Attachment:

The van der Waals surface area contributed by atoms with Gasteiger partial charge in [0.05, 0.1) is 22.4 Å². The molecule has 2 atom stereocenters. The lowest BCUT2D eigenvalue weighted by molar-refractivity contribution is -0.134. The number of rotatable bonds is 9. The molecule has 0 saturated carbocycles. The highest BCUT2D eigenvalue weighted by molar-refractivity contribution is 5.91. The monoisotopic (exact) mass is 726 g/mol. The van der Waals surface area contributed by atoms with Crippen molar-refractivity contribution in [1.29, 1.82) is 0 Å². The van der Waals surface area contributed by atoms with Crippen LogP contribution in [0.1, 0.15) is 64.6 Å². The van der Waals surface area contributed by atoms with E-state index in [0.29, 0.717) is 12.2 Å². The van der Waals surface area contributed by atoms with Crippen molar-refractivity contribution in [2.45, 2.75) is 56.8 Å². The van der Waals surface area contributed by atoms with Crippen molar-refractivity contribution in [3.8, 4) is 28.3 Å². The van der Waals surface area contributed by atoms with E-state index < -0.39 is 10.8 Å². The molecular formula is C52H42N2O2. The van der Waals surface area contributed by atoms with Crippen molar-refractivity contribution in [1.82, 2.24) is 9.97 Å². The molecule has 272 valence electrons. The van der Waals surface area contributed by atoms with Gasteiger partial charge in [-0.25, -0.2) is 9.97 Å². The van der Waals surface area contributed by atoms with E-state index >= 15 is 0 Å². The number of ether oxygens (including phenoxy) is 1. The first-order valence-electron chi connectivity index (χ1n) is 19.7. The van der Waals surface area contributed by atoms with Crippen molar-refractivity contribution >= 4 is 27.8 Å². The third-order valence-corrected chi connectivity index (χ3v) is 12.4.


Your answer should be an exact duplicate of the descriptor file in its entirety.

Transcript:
The van der Waals surface area contributed by atoms with Gasteiger partial charge in [0.05, 0.1) is 22.4 Å². The molecule has 2 atom stereocenters. The lowest BCUT2D eigenvalue weighted by molar-refractivity contribution is -0.134. The number of rotatable bonds is 9. The molecule has 0 saturated carbocycles. The highest BCUT2D eigenvalue weighted by molar-refractivity contribution is 5.91. The monoisotopic (exact) mass is 726 g/mol. The van der Waals surface area contributed by atoms with Crippen molar-refractivity contribution in [1.29, 1.82) is 0 Å². The van der Waals surface area contributed by atoms with Crippen LogP contribution in [0.1, 0.15) is 64.6 Å². The van der Waals surface area contributed by atoms with E-state index in [0.29, 0.717) is 12.2 Å². The van der Waals surface area contributed by atoms with Crippen molar-refractivity contribution in [2.45, 2.75) is 56.8 Å². The van der Waals surface area contributed by atoms with Crippen molar-refractivity contribution in [3.8, 4) is 28.3 Å². The van der Waals surface area contributed by atoms with E-state index < -0.39 is 10.8 Å². The molecular formula is C52H42N2O2. The van der Waals surface area contributed by atoms with Crippen molar-refractivity contribution in [1.82, 2.24) is 9.97 Å². The molecule has 272 valence electrons. The van der Waals surface area contributed by atoms with Gasteiger partial charge in [-0.25, -0.2) is 9.97 Å². The van der Waals surface area contributed by atoms with E-state index >= 15 is 0 Å². The number of ether oxygens (including phenoxy) is 1. The first-order valence-electron chi connectivity index (χ1n) is 19.7. The van der Waals surface area contributed by atoms with Crippen molar-refractivity contribution >= 4 is 27.8 Å². The third-order valence-corrected chi connectivity index (χ3v) is 12.4.